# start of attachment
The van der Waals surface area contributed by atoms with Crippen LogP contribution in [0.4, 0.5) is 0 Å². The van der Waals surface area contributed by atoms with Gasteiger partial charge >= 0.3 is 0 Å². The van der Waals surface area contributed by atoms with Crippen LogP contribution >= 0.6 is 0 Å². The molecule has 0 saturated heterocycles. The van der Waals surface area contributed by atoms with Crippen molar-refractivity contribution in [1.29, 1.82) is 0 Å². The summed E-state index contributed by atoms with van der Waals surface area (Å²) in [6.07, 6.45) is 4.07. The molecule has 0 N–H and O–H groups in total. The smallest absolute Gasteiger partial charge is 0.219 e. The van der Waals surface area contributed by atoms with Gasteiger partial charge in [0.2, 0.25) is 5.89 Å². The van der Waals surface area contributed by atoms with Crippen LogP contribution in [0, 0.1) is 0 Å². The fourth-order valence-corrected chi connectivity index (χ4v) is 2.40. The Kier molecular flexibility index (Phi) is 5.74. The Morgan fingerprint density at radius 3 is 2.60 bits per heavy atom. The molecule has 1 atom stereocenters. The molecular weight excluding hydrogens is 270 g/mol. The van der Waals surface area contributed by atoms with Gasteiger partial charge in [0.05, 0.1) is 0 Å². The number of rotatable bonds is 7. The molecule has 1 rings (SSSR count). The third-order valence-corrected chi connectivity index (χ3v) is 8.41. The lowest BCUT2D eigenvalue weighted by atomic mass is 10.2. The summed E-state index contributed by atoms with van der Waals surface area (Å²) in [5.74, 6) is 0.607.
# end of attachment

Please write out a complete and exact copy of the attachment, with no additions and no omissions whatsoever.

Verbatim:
The van der Waals surface area contributed by atoms with Crippen LogP contribution in [0.4, 0.5) is 0 Å². The van der Waals surface area contributed by atoms with Gasteiger partial charge >= 0.3 is 0 Å². The van der Waals surface area contributed by atoms with Crippen LogP contribution >= 0.6 is 0 Å². The molecule has 0 saturated heterocycles. The van der Waals surface area contributed by atoms with Crippen molar-refractivity contribution in [1.29, 1.82) is 0 Å². The summed E-state index contributed by atoms with van der Waals surface area (Å²) in [6.07, 6.45) is 4.07. The molecule has 0 N–H and O–H groups in total. The smallest absolute Gasteiger partial charge is 0.219 e. The van der Waals surface area contributed by atoms with Gasteiger partial charge in [0.2, 0.25) is 5.89 Å². The van der Waals surface area contributed by atoms with Crippen LogP contribution in [0, 0.1) is 0 Å². The fourth-order valence-corrected chi connectivity index (χ4v) is 2.40. The Kier molecular flexibility index (Phi) is 5.74. The Morgan fingerprint density at radius 3 is 2.60 bits per heavy atom. The molecule has 1 atom stereocenters. The molecular weight excluding hydrogens is 270 g/mol. The van der Waals surface area contributed by atoms with Gasteiger partial charge in [0.05, 0.1) is 0 Å². The number of rotatable bonds is 7. The molecule has 1 rings (SSSR count). The third-order valence-corrected chi connectivity index (χ3v) is 8.41. The lowest BCUT2D eigenvalue weighted by atomic mass is 10.2. The summed E-state index contributed by atoms with van der Waals surface area (Å²) in [5.74, 6) is 0.607.